P.S. Even though it might seem like everyone and their grandpa is investing in crypto, most people say they’re still hesitant to put any money into it (72%) or don’t trust cryptocurrency at all (68%).3 One study showed that only 8% of Americans feel positively about crypto, which coincidentally is the same percentage of Americans who feel positively about The Bachelor franchise.4

Cryptocurrency makes theft and fraud easier.

Hackers stole $400 million of crypto in the first three months of 2023. Yes, $400 million! And what’s really crazy is that security experts celebrated that number because it’s 70% less than what was stolen in the first three months of 2022.5

Hackers have routinely pulled off heists on the level of The Italian Job—and they didn’t need Marky Mark or a fleet of Mini Coopers to do it. Stealing millions from a traditional bank is almost unthinkable, but it happens all the time in the world of crypto.

And hackers aren’t the only ones stealing crypto. FTX, one of the largest platforms for buying and selling crypto, went belly-up in November 2022 after its founder, Sam Bankman-Fried, was arrested and charged with fraud for stealing money from his customers’ accounts. FTX customers lost billions of dollars.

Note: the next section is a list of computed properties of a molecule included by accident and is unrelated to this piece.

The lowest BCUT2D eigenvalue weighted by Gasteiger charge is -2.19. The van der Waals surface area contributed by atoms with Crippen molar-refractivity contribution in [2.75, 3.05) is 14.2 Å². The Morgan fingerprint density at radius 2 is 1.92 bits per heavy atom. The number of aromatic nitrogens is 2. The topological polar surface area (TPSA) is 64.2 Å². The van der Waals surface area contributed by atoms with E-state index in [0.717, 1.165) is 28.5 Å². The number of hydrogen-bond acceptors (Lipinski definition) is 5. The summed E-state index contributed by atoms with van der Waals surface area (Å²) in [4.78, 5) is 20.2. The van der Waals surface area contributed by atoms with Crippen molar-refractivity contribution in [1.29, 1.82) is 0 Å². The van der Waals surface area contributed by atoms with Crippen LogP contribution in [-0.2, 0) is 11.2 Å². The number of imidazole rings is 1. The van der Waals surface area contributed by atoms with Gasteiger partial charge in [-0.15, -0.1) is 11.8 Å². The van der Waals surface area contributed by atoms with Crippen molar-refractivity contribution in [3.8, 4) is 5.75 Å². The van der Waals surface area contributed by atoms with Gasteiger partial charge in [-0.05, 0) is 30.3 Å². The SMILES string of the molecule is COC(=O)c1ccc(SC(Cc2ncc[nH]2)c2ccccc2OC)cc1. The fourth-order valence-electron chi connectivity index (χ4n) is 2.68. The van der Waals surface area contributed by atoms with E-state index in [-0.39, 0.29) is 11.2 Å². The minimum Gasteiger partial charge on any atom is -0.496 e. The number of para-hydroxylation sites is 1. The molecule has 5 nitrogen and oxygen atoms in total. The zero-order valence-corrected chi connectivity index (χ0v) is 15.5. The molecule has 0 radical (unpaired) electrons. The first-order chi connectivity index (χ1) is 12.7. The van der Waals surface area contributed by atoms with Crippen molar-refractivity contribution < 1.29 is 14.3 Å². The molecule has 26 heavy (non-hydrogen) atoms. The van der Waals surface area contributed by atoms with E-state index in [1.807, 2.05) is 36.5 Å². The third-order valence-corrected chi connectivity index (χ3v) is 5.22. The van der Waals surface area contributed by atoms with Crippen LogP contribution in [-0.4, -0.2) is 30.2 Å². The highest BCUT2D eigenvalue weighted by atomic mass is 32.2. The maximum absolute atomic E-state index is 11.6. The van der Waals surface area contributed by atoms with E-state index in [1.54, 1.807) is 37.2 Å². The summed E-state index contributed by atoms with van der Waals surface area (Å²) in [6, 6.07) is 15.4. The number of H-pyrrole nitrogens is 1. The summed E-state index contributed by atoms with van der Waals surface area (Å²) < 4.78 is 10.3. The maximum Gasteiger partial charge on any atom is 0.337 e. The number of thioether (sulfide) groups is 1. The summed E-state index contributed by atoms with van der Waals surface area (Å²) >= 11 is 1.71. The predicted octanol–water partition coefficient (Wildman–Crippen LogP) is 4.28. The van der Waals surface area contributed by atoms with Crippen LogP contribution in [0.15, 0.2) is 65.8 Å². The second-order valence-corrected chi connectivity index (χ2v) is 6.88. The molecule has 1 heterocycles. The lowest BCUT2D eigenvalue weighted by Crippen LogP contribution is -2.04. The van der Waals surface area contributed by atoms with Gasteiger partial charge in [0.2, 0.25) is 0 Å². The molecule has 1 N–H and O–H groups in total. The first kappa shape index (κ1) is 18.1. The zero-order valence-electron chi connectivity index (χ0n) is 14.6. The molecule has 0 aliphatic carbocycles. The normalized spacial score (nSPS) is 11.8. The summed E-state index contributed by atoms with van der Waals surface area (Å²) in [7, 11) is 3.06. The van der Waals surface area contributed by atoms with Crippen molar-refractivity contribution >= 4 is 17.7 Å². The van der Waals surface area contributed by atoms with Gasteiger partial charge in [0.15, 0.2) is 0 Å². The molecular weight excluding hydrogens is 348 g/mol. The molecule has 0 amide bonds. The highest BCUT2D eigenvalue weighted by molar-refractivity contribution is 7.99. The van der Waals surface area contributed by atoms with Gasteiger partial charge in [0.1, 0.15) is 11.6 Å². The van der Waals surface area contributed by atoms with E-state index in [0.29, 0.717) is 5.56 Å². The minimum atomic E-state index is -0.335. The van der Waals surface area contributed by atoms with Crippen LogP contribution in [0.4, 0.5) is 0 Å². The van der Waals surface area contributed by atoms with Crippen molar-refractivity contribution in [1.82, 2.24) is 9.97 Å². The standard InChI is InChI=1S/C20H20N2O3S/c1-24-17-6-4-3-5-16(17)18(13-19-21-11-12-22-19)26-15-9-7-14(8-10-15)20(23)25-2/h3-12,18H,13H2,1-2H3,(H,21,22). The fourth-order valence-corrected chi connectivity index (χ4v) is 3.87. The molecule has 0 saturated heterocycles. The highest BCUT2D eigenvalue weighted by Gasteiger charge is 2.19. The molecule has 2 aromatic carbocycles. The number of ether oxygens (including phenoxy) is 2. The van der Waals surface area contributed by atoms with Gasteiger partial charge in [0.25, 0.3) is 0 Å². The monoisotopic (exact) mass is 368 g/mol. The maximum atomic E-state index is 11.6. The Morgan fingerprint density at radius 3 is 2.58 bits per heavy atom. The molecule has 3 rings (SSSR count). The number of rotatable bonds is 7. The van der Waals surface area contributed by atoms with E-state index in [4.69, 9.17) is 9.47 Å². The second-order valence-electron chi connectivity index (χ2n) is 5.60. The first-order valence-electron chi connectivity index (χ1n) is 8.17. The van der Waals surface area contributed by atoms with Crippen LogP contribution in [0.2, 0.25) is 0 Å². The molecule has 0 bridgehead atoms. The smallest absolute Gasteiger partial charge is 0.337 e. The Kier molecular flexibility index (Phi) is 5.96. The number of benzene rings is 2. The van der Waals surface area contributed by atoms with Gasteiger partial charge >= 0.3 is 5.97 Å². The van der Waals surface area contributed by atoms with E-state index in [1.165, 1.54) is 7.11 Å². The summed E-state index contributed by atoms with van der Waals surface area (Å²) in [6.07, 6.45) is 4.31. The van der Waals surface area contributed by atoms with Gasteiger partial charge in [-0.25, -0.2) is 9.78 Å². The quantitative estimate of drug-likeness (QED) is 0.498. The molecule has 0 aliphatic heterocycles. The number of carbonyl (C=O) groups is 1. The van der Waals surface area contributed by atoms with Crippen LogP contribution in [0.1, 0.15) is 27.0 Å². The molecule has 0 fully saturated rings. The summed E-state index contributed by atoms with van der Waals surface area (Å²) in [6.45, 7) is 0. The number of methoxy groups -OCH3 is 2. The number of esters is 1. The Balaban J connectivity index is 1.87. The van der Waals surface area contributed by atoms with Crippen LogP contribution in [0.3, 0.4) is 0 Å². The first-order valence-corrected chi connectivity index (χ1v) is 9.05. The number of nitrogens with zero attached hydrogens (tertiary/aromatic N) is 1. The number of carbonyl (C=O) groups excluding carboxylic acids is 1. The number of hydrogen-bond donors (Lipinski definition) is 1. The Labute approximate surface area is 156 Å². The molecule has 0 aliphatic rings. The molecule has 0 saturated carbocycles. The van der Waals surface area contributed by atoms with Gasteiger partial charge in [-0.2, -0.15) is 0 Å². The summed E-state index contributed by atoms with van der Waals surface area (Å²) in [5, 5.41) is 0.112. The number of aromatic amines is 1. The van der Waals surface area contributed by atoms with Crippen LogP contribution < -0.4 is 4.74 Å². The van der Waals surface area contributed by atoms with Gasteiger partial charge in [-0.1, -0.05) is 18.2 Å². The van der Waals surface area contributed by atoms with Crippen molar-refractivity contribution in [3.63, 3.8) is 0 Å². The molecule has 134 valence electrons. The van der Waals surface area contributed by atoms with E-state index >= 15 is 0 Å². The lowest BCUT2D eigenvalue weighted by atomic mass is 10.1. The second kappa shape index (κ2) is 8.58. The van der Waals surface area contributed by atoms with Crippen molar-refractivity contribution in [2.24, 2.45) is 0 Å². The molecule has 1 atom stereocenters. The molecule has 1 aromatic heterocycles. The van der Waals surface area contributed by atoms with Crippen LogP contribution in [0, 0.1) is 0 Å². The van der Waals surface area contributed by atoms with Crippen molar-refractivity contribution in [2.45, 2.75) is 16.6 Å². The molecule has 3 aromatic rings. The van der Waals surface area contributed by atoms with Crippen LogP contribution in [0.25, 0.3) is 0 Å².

Crypto just seems to attract seedy characters. Now look, we’re not saying everyone who uses cryptocurrency is a bad guy who’s dodging the government and making shady deals on the black market. But if someone wanted to commit a delito and fly under the radar without being tracked, cryptocurrency is going to call their name.6

Ramsey Solutions is a paid, non-client promoter of participating pros. 

Cryptocurrency Laws and Adoption

Crypto laws and regulations vary a lot from country to country. Nine countries, including China, have banned cryptocurrency.7 Two countries (El Salvador and Meão African Republic) jumped all in and adopted Bitcoin as legítimo visar.8

In the U.S., more and more businesses have started accepting crypto as payment, but it’s not legítimo visar. Crypto is overseen and regulated by the Financial Crimes Enforcement Network, the Securities and Exchange Commission (SEC), the Commodities Futures Trading Commission, and the U.S. Treasury Department.9